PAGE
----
“I would almost certainly be worse off. In all honesty, leaving the EU is not going to be a smart move for agriculture and for the economy as a whole.

“Over 80 percent of my produce gets exported to a market that has access to over 500 million customers – why would I want to put that at risk?

“Those who say we can set up our own trade agreements need to realise that it is not in the interest of the EU to see the UK succeed outside of the European Union and I think they would make it extremely difficult for us to trade with them.

“If it was easy for the UK to access that market after a Brexit – what is there to stop others from leaving as well?

“The thought of putting our family business at risk with the possibility of losing it is just not a chance I want to take.

“The EU is not perfect, that much we know and that’s why we are having this referendum in the first place. People are not happy with the status quo and politicians need to listen.

“But what good could come from walking away from the negotiating table? Let’s do the right thing and keep the conversations open. That way we have a chance of making a change that will affect us positively.”

Continue Reading
Click to comment

Leave a Reply

Your email address will not be published.

Education

St. Michaels School celebrates excellent A-Level results

Published

on

St. Michael’s pupils with their A-Level results

ST. MICHAEL’S School, Llanelli, is extremely pleased to announce another year of successful A-Level results, with 80.2% of all grades awarded either an A* or A grade.

The vast majority of pupils have earned a place at their chosen university to study courses such as Medicine, Veterinary Medicine and Economics.

This is the first year that traditional exams have resumed since the Covid-19 pandemic began with the majority of lessons in the first part of the A-Level being delivered online rather than in a classroom environment. This makes the results even more of an achievement considering the circumstances.

Headmaster Mr Benson Ferrari said: “We offer our sincere congratulations to our outgoing Year 13 class on the publication of their A-Level results, demonstrating that our pupils have worked so hard despite the challenges of returning to a conventional assessment approach.

“They approached the situation with resilience and dedication, which has resulted in grades that are truly representative of their ability.  I am confident that they will all go onto achieve great things at university and in their working lives.  

“We wish them the best as they move to this new and exciting stage of their education.  The preparation which St. Michael’s has provided will be built upon, along with our values and principles providing a lasting framework to tackle the challenges ahead.”

In 2020, St. Michael’s School was awarded The Sunday Times Welsh Independent School of the Decade and this was in part due to the excellent exam results that the school receives each year.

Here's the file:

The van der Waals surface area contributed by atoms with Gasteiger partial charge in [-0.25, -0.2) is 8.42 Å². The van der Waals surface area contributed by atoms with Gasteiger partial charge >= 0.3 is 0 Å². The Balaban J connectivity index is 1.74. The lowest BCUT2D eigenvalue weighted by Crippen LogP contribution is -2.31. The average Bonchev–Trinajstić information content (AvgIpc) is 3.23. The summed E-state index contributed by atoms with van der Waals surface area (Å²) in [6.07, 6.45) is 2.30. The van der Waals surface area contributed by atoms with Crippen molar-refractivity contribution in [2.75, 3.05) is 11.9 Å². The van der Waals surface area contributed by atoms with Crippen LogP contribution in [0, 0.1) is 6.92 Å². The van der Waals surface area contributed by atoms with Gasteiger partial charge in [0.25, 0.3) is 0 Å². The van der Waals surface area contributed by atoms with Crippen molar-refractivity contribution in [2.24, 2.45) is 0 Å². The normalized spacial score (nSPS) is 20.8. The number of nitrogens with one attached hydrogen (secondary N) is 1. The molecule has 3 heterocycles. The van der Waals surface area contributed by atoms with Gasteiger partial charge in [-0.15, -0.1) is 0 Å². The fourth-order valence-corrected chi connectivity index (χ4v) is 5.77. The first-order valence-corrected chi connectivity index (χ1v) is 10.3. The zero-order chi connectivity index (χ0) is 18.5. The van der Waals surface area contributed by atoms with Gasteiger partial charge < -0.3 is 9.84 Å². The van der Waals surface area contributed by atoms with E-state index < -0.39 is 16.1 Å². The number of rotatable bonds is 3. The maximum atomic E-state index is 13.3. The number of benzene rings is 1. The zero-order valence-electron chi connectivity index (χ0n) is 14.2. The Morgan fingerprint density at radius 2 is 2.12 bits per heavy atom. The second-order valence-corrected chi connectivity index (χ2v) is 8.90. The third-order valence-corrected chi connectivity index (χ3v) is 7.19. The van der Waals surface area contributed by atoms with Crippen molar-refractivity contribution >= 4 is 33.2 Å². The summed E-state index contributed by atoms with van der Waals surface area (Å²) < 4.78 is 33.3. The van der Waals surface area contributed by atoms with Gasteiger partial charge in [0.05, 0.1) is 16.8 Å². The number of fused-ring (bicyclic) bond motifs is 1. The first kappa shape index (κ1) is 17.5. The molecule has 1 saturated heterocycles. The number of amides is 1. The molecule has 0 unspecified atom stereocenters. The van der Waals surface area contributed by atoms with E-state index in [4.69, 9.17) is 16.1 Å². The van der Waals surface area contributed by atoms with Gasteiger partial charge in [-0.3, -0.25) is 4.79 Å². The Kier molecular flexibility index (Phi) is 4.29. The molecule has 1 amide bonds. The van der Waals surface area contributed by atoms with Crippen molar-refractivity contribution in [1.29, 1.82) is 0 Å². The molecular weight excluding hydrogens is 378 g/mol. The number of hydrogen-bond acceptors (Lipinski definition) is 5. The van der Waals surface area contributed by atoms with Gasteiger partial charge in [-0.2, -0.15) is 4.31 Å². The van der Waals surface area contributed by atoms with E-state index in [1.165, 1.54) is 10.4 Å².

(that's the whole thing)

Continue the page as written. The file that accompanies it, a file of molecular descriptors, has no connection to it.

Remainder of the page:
St. Michael’s was also ranked 13th in The Times 2019 Co Ed League Table for UK Independent Schools, which was the last time that the results were published. The school hopes that this year’s results will continue to secure their place in the 2022 league table which will be published later this year.

Continue Reading

News

Police appeal following road traffic collision in Cwmystwyth

Published

on

DYFED-Powys Police have issued a statement following a road traffic collision on Saturday, August 13.

Officers attended a two vehicle road traffic collision which occurred about 6.40pm near Cwmystwyth, Aberystwyth.  

Dyfed-Powys Police said: “The two vehicles involved were a blue Triumph Tiger motorcycle and a black Ford Fiesta.

“The male rider of the motorcycle was taken to hospital with injuries not believed to be life threatening.

“Anyone with information that could help officers with their investigation is asked to report it to Dyfed-Powys Police by calling 101. 

“If you are deaf, hard of hearing, or speech impaired text the non-emergency number on 07811 311 908.

“Quote reference: DP-20220813-392.”

Continue Reading

News

Scheme to enhance the town of Tregaron for the National Eisteddfod

Published

on

THE REGENERATING Rural Towns scheme run by the Cynnal y Cardi LEADER programme has been supporting Tregaron Town Council with a series of marketing techniques and installations to promote and enhance Tregaron in preparation for the historic and cultural event, the National Eisteddfod of Wales 2022.

This work acted as a legacy to the National Eisteddfod at Tregaron following the influx of thousands of people to the town daily for the duration of the festival and subsequently to the surrounding rural communities and local sites of interest.

A wide range of installations could be seen in Tregaron during the Eisteddfod following town branding design work, which included a giant deckchair, lamp post flags, banners, bunting, tiered flower planters, benches & picnic tables, monument conservation improvements, and a prominent Tregaron sign overlooking the ‘Maes’. Many of these features will remain in place for the summer months and can be utilised by the town in the future. Further town development work is due to commence to maintain and enhance the attractiveness and vibrancy of the town.

Continue Reading

Popular This Week